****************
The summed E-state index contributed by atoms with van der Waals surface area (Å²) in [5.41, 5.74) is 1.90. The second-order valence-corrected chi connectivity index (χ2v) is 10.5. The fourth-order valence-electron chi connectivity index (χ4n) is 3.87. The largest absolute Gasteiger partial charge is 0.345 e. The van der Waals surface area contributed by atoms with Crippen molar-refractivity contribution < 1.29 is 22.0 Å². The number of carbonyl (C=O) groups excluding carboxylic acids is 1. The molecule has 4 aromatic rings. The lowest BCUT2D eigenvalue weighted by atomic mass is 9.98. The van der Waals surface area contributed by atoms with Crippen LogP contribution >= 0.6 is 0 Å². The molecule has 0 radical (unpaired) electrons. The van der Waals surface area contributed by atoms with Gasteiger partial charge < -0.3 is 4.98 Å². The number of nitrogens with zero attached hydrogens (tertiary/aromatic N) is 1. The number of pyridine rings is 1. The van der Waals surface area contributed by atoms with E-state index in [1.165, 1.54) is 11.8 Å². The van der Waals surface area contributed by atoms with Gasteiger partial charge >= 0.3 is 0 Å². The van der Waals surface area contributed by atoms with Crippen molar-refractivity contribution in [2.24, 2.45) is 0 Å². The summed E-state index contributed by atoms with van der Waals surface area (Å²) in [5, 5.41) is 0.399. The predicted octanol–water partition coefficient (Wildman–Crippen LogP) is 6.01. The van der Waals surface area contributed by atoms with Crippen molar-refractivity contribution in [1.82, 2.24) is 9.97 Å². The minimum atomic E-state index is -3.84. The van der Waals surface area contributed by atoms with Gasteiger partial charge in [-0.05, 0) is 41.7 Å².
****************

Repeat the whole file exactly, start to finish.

The summed E-state index contributed by atoms with van der Waals surface area (Å²) in [5.41, 5.74) is 1.90. The second-order valence-corrected chi connectivity index (χ2v) is 10.5. The fourth-order valence-electron chi connectivity index (χ4n) is 3.87. The largest absolute Gasteiger partial charge is 0.345 e. The van der Waals surface area contributed by atoms with Crippen molar-refractivity contribution < 1.29 is 22.0 Å². The number of carbonyl (C=O) groups excluding carboxylic acids is 1. The molecule has 4 aromatic rings. The lowest BCUT2D eigenvalue weighted by atomic mass is 9.98. The van der Waals surface area contributed by atoms with Crippen LogP contribution >= 0.6 is 0 Å². The molecule has 0 radical (unpaired) electrons. The van der Waals surface area contributed by atoms with Gasteiger partial charge < -0.3 is 4.98 Å². The number of nitrogens with zero attached hydrogens (tertiary/aromatic N) is 1. The number of pyridine rings is 1. The van der Waals surface area contributed by atoms with E-state index in [1.165, 1.54) is 11.8 Å². The van der Waals surface area contributed by atoms with Gasteiger partial charge >= 0.3 is 0 Å². The van der Waals surface area contributed by atoms with Crippen molar-refractivity contribution in [2.24, 2.45) is 0 Å². The summed E-state index contributed by atoms with van der Waals surface area (Å²) in [5, 5.41) is 0.399. The predicted octanol–water partition coefficient (Wildman–Crippen LogP) is 6.01. The van der Waals surface area contributed by atoms with Crippen molar-refractivity contribution in [1.82, 2.24) is 9.97 Å². The minimum atomic E-state index is -3.84. The van der Waals surface area contributed by atoms with Gasteiger partial charge in [-0.05, 0) is 41.7 Å².